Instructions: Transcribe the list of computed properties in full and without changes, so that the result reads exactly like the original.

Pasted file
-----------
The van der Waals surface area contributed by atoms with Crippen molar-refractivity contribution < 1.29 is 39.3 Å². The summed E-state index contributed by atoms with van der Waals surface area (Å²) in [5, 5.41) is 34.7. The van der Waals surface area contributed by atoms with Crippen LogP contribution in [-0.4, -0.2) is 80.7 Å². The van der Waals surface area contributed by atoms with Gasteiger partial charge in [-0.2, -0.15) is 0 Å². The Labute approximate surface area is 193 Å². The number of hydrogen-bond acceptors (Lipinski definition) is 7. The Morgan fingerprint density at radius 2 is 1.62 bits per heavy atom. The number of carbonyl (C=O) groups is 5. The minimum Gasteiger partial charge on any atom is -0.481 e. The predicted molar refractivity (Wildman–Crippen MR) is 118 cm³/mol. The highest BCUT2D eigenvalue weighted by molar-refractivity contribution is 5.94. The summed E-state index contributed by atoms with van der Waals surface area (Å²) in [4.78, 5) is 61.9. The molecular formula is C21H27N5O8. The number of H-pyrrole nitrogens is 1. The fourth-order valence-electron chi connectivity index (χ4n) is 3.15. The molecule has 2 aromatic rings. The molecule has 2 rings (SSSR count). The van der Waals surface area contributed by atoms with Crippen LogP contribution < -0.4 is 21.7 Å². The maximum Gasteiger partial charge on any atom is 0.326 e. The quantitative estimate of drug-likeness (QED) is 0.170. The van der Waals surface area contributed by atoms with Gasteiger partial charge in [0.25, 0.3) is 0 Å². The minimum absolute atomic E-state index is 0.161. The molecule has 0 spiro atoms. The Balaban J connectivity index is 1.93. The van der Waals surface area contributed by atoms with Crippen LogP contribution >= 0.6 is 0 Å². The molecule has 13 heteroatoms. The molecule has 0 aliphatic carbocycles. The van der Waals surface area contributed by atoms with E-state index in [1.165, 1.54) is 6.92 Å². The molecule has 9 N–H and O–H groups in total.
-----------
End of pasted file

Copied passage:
The van der Waals surface area contributed by atoms with Crippen molar-refractivity contribution < 1.29 is 39.3 Å². The summed E-state index contributed by atoms with van der Waals surface area (Å²) in [5, 5.41) is 34.7. The van der Waals surface area contributed by atoms with Crippen LogP contribution in [-0.4, -0.2) is 80.7 Å². The van der Waals surface area contributed by atoms with Gasteiger partial charge in [-0.2, -0.15) is 0 Å². The Labute approximate surface area is 193 Å². The number of hydrogen-bond acceptors (Lipinski definition) is 7. The Morgan fingerprint density at radius 2 is 1.62 bits per heavy atom. The number of carbonyl (C=O) groups is 5. The minimum Gasteiger partial charge on any atom is -0.481 e. The predicted molar refractivity (Wildman–Crippen MR) is 118 cm³/mol. The highest BCUT2D eigenvalue weighted by molar-refractivity contribution is 5.94. The summed E-state index contributed by atoms with van der Waals surface area (Å²) in [4.78, 5) is 61.9. The molecular formula is C21H27N5O8. The number of H-pyrrole nitrogens is 1. The fourth-order valence-electron chi connectivity index (χ4n) is 3.15. The molecule has 2 aromatic rings. The molecule has 2 rings (SSSR count). The van der Waals surface area contributed by atoms with Crippen LogP contribution < -0.4 is 21.7 Å². The maximum Gasteiger partial charge on any atom is 0.326 e. The quantitative estimate of drug-likeness (QED) is 0.170. The van der Waals surface area contributed by atoms with Gasteiger partial charge in [0.25, 0.3) is 0 Å². The minimum absolute atomic E-state index is 0.161. The molecule has 0 spiro atoms. The Balaban J connectivity index is 1.93. The van der Waals surface area contributed by atoms with Crippen LogP contribution >= 0.6 is 0 Å². The molecule has 13 heteroatoms. The molecule has 0 aliphatic carbocycles. The van der Waals surface area contributed by atoms with E-state index in [1.165, 1.54) is 6.92 Å². The molecule has 9 N–H and O–H groups in total.